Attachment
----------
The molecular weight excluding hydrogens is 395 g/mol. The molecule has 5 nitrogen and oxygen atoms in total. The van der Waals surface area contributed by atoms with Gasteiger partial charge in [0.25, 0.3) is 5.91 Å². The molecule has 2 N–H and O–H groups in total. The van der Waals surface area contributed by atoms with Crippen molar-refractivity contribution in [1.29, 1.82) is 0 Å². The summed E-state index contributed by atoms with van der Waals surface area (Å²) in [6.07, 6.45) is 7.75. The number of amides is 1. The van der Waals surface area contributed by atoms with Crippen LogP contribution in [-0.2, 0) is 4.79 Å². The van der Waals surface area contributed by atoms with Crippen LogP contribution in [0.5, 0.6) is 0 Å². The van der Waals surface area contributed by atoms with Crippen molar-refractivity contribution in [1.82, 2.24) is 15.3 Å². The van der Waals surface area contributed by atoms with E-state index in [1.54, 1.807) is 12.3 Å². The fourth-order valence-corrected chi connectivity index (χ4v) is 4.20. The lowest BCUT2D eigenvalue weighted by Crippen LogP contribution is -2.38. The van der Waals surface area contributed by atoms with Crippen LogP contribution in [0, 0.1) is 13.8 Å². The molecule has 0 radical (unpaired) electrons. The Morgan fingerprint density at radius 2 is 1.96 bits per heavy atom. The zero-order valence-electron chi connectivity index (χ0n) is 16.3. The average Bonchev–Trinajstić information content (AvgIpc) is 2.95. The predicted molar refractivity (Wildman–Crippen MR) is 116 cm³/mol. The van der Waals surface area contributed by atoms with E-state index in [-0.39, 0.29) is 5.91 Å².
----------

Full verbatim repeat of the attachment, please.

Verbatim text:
The molecular weight excluding hydrogens is 395 g/mol. The molecule has 5 nitrogen and oxygen atoms in total. The van der Waals surface area contributed by atoms with Gasteiger partial charge in [0.25, 0.3) is 5.91 Å². The molecule has 2 N–H and O–H groups in total. The van der Waals surface area contributed by atoms with Crippen molar-refractivity contribution in [1.29, 1.82) is 0 Å². The summed E-state index contributed by atoms with van der Waals surface area (Å²) in [6.07, 6.45) is 7.75. The number of amides is 1. The van der Waals surface area contributed by atoms with Crippen LogP contribution in [-0.2, 0) is 4.79 Å². The van der Waals surface area contributed by atoms with Crippen LogP contribution in [0.5, 0.6) is 0 Å². The van der Waals surface area contributed by atoms with Crippen molar-refractivity contribution in [1.82, 2.24) is 15.3 Å². The van der Waals surface area contributed by atoms with E-state index in [1.54, 1.807) is 12.3 Å². The fourth-order valence-corrected chi connectivity index (χ4v) is 4.20. The lowest BCUT2D eigenvalue weighted by Crippen LogP contribution is -2.38. The van der Waals surface area contributed by atoms with Crippen LogP contribution in [0, 0.1) is 13.8 Å². The molecule has 0 radical (unpaired) electrons. The Morgan fingerprint density at radius 2 is 1.96 bits per heavy atom. The zero-order valence-electron chi connectivity index (χ0n) is 16.3. The average Bonchev–Trinajstić information content (AvgIpc) is 2.95. The predicted molar refractivity (Wildman–Crippen MR) is 116 cm³/mol. The van der Waals surface area contributed by atoms with E-state index in [-0.39, 0.29) is 5.91 Å².